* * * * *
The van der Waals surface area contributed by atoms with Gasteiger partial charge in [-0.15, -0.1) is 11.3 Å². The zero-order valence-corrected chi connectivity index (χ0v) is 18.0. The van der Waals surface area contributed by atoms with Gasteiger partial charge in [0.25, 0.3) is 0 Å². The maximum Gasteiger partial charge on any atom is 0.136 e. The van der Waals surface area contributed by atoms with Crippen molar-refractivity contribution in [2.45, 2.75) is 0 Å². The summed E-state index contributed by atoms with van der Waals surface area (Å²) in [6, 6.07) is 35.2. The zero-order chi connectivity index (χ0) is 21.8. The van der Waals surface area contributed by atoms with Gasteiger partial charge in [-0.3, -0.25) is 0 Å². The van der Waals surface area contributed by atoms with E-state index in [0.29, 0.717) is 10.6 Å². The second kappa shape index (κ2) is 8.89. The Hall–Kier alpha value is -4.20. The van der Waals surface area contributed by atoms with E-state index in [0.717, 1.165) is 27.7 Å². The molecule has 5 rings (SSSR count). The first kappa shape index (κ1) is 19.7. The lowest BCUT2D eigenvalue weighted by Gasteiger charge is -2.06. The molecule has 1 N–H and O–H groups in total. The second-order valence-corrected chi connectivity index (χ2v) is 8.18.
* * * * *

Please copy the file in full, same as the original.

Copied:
The van der Waals surface area contributed by atoms with Gasteiger partial charge in [-0.15, -0.1) is 11.3 Å². The zero-order valence-corrected chi connectivity index (χ0v) is 18.0. The van der Waals surface area contributed by atoms with Gasteiger partial charge in [0.25, 0.3) is 0 Å². The maximum Gasteiger partial charge on any atom is 0.136 e. The van der Waals surface area contributed by atoms with Crippen molar-refractivity contribution in [2.45, 2.75) is 0 Å². The summed E-state index contributed by atoms with van der Waals surface area (Å²) in [6, 6.07) is 35.2. The zero-order chi connectivity index (χ0) is 21.8. The van der Waals surface area contributed by atoms with Gasteiger partial charge in [-0.3, -0.25) is 0 Å². The van der Waals surface area contributed by atoms with E-state index in [0.29, 0.717) is 10.6 Å². The second kappa shape index (κ2) is 8.89. The Hall–Kier alpha value is -4.20. The van der Waals surface area contributed by atoms with E-state index in [0.717, 1.165) is 27.7 Å². The molecule has 5 rings (SSSR count). The first kappa shape index (κ1) is 19.7. The lowest BCUT2D eigenvalue weighted by Gasteiger charge is -2.06. The molecule has 1 N–H and O–H groups in total. The second-order valence-corrected chi connectivity index (χ2v) is 8.18.